Mullins puts forth the notion that God’s perfect essential nature is different from His existence. He wants to say the classical theist will deny this in virtue of a prior commitment to simplicity and making an illicit imputation of it into a defense of impassibility. Mullins is probably right in how the classical theist would respond, yet wrong in thinking something is afoul. What really seems to be going on here is that Mullins demands the classical theist abandon core principles and tenets in order to defend analytic, piece-meal attacks on divine names or attributes that, as Mullins himself concedes, are taken as a package deal.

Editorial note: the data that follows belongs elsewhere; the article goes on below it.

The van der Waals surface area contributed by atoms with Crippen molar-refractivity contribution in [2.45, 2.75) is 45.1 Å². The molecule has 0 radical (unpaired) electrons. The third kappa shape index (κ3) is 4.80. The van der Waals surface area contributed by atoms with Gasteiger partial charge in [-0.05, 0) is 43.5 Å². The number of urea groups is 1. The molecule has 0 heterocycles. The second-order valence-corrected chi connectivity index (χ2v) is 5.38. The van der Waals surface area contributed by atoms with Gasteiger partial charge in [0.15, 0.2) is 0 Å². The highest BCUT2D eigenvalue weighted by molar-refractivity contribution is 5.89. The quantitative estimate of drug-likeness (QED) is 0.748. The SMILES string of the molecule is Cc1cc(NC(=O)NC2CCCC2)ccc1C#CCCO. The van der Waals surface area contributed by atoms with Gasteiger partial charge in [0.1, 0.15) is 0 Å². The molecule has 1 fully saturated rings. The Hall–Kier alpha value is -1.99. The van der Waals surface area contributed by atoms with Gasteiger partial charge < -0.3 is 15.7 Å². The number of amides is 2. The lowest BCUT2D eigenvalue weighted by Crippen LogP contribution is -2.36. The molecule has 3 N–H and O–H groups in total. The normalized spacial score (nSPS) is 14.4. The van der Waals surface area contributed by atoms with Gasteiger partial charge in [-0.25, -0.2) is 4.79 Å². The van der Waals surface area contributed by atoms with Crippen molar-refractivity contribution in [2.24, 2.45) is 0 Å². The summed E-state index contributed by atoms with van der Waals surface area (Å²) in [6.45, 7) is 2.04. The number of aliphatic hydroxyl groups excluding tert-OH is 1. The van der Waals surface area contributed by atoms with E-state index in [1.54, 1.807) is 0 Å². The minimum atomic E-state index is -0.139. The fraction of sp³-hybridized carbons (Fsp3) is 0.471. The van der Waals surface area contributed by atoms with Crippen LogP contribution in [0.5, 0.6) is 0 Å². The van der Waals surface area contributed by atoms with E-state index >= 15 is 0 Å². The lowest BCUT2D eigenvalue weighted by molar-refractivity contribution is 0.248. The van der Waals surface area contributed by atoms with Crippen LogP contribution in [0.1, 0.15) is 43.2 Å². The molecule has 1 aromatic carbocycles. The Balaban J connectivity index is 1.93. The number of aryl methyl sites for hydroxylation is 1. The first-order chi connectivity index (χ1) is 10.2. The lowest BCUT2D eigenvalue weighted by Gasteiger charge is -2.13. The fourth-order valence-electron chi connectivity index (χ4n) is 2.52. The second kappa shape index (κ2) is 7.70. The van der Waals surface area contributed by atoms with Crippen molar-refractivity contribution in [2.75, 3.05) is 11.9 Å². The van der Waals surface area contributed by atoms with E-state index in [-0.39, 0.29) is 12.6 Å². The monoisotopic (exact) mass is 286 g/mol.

It is almost as if Mullins is asking the classical theist what would happen to divine impassibility if, hypothetically, the classical theist threw out the metaphysical foundations of their position and abandon attributes that are taken together as different outcomes from the same ultimate conclusion. Then, when the argument seems to work in this per impossible scenario, it looks like there are major problems for the classical theist. However, the defender of classical theism is under to compulsion to make these concessions. Mullins strongly desires to pull out individual classical attributes and subject them to criticism apart from the overall metaphysical construct from which they are derived. He agrees that classical theists ‘bundle’ these attributes together as mutually entailing and reinforcing and then insists they be defended in an isolated manner, devoid of context. Such an approach amounts to a very sophisticated “heads I win, tails you lose” scenario. This unfortunatelyamounts to saying the classical theistic account of God is deficient because it does not fare well under certain, very idiosyncratic, analytical methods.